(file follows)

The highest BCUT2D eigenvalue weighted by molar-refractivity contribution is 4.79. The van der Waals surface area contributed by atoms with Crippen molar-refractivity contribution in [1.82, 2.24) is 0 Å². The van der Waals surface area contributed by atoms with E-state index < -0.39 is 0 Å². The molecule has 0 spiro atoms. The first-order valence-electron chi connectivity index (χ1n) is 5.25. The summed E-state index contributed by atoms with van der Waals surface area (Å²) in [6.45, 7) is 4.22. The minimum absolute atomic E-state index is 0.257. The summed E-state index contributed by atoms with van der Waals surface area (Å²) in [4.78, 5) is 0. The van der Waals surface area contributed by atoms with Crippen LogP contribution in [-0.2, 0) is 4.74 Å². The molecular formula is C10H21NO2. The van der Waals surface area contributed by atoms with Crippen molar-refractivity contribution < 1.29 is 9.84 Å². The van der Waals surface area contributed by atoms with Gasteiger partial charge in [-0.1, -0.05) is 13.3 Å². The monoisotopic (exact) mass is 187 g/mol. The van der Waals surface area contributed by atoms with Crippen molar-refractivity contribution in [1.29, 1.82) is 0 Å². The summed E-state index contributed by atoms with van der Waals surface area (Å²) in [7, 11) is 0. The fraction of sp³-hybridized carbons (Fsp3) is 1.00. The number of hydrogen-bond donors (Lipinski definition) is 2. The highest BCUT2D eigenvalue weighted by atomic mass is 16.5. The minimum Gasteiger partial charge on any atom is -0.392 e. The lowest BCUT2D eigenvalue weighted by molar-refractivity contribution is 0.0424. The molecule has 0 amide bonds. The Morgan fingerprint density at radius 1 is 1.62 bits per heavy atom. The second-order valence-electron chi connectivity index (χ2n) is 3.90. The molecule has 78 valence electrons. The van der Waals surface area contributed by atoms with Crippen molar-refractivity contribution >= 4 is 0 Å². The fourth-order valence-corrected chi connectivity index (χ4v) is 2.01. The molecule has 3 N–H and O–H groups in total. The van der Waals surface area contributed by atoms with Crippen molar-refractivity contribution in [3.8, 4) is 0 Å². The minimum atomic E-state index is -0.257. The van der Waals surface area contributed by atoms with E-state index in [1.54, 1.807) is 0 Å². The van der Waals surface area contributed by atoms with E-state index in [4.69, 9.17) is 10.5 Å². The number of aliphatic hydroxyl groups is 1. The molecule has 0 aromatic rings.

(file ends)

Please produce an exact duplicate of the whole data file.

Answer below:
The highest BCUT2D eigenvalue weighted by molar-refractivity contribution is 4.79. The van der Waals surface area contributed by atoms with Crippen molar-refractivity contribution in [1.82, 2.24) is 0 Å². The van der Waals surface area contributed by atoms with E-state index < -0.39 is 0 Å². The molecule has 0 spiro atoms. The first-order valence-electron chi connectivity index (χ1n) is 5.25. The summed E-state index contributed by atoms with van der Waals surface area (Å²) in [6.45, 7) is 4.22. The minimum absolute atomic E-state index is 0.257. The summed E-state index contributed by atoms with van der Waals surface area (Å²) in [4.78, 5) is 0. The van der Waals surface area contributed by atoms with Crippen LogP contribution in [-0.2, 0) is 4.74 Å². The molecular formula is C10H21NO2. The van der Waals surface area contributed by atoms with Crippen molar-refractivity contribution < 1.29 is 9.84 Å². The van der Waals surface area contributed by atoms with Gasteiger partial charge in [-0.1, -0.05) is 13.3 Å². The monoisotopic (exact) mass is 187 g/mol. The van der Waals surface area contributed by atoms with Crippen molar-refractivity contribution in [1.29, 1.82) is 0 Å². The summed E-state index contributed by atoms with van der Waals surface area (Å²) in [7, 11) is 0. The fraction of sp³-hybridized carbons (Fsp3) is 1.00. The number of hydrogen-bond donors (Lipinski definition) is 2. The highest BCUT2D eigenvalue weighted by atomic mass is 16.5. The minimum Gasteiger partial charge on any atom is -0.392 e. The lowest BCUT2D eigenvalue weighted by molar-refractivity contribution is 0.0424. The molecule has 0 amide bonds. The Morgan fingerprint density at radius 1 is 1.62 bits per heavy atom. The second-order valence-electron chi connectivity index (χ2n) is 3.90. The molecule has 78 valence electrons. The van der Waals surface area contributed by atoms with Crippen molar-refractivity contribution >= 4 is 0 Å². The fourth-order valence-corrected chi connectivity index (χ4v) is 2.01. The molecule has 3 N–H and O–H groups in total. The van der Waals surface area contributed by atoms with Crippen molar-refractivity contribution in [3.8, 4) is 0 Å². The minimum atomic E-state index is -0.257. The van der Waals surface area contributed by atoms with E-state index in [1.54, 1.807) is 0 Å². The van der Waals surface area contributed by atoms with E-state index in [4.69, 9.17) is 10.5 Å². The number of aliphatic hydroxyl groups is 1. The molecule has 0 aromatic rings.